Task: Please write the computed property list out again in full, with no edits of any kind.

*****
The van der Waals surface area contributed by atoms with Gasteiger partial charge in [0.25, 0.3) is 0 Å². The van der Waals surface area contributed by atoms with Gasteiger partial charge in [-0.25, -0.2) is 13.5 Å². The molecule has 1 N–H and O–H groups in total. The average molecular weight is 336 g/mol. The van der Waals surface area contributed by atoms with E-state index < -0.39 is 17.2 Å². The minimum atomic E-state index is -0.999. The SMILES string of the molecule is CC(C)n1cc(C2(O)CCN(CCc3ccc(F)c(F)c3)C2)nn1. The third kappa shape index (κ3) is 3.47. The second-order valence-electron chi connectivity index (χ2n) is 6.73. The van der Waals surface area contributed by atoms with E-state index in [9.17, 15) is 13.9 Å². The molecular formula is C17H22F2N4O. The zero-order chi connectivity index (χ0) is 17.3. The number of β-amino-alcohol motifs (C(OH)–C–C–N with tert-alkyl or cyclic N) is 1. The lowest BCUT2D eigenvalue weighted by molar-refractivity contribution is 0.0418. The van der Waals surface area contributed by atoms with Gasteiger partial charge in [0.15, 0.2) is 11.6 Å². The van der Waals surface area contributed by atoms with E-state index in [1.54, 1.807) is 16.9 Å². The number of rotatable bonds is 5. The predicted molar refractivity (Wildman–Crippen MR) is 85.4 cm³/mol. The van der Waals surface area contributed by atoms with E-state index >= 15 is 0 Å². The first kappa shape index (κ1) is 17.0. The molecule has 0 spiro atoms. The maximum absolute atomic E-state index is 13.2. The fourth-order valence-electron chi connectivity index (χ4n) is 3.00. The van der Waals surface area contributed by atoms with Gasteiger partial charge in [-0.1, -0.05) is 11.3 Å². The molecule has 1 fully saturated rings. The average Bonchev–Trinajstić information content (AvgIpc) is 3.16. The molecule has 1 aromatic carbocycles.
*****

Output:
The van der Waals surface area contributed by atoms with Gasteiger partial charge in [0.25, 0.3) is 0 Å². The van der Waals surface area contributed by atoms with Gasteiger partial charge in [-0.25, -0.2) is 13.5 Å². The molecule has 1 N–H and O–H groups in total. The average molecular weight is 336 g/mol. The van der Waals surface area contributed by atoms with E-state index < -0.39 is 17.2 Å². The minimum atomic E-state index is -0.999. The SMILES string of the molecule is CC(C)n1cc(C2(O)CCN(CCc3ccc(F)c(F)c3)C2)nn1. The third kappa shape index (κ3) is 3.47. The second-order valence-electron chi connectivity index (χ2n) is 6.73. The van der Waals surface area contributed by atoms with E-state index in [9.17, 15) is 13.9 Å². The molecular formula is C17H22F2N4O. The zero-order chi connectivity index (χ0) is 17.3. The number of β-amino-alcohol motifs (C(OH)–C–C–N with tert-alkyl or cyclic N) is 1. The lowest BCUT2D eigenvalue weighted by molar-refractivity contribution is 0.0418. The van der Waals surface area contributed by atoms with Gasteiger partial charge in [0.15, 0.2) is 11.6 Å². The van der Waals surface area contributed by atoms with E-state index in [1.54, 1.807) is 16.9 Å². The number of rotatable bonds is 5. The predicted molar refractivity (Wildman–Crippen MR) is 85.4 cm³/mol. The van der Waals surface area contributed by atoms with E-state index >= 15 is 0 Å². The first kappa shape index (κ1) is 17.0. The molecule has 0 spiro atoms. The maximum absolute atomic E-state index is 13.2. The fourth-order valence-electron chi connectivity index (χ4n) is 3.00. The van der Waals surface area contributed by atoms with Gasteiger partial charge in [-0.1, -0.05) is 11.3 Å². The molecule has 1 fully saturated rings. The average Bonchev–Trinajstić information content (AvgIpc) is 3.16. The molecule has 1 aromatic carbocycles.